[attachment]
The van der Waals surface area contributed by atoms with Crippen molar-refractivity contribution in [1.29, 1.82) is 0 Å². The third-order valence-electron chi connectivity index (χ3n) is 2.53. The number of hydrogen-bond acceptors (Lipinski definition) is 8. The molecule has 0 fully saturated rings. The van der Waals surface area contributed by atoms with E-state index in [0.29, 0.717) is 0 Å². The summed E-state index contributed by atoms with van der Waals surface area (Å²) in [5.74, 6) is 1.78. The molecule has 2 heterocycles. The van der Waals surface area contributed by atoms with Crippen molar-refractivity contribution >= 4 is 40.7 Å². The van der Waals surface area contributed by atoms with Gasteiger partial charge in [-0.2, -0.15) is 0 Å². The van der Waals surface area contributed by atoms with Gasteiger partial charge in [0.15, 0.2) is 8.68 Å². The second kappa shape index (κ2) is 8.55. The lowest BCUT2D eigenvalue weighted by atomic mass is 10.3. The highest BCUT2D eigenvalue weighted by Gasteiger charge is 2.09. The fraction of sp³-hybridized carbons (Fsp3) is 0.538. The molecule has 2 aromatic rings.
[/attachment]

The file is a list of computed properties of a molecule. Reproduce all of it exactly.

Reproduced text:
The van der Waals surface area contributed by atoms with Crippen molar-refractivity contribution in [1.29, 1.82) is 0 Å². The third-order valence-electron chi connectivity index (χ3n) is 2.53. The number of hydrogen-bond acceptors (Lipinski definition) is 8. The molecule has 0 fully saturated rings. The van der Waals surface area contributed by atoms with E-state index in [0.29, 0.717) is 0 Å². The summed E-state index contributed by atoms with van der Waals surface area (Å²) in [5.74, 6) is 1.78. The molecule has 2 heterocycles. The van der Waals surface area contributed by atoms with Crippen molar-refractivity contribution >= 4 is 40.7 Å². The van der Waals surface area contributed by atoms with Gasteiger partial charge in [-0.2, -0.15) is 0 Å². The van der Waals surface area contributed by atoms with Gasteiger partial charge in [0.15, 0.2) is 8.68 Å². The second kappa shape index (κ2) is 8.55. The lowest BCUT2D eigenvalue weighted by atomic mass is 10.3. The highest BCUT2D eigenvalue weighted by Gasteiger charge is 2.09. The fraction of sp³-hybridized carbons (Fsp3) is 0.538. The molecule has 2 aromatic rings.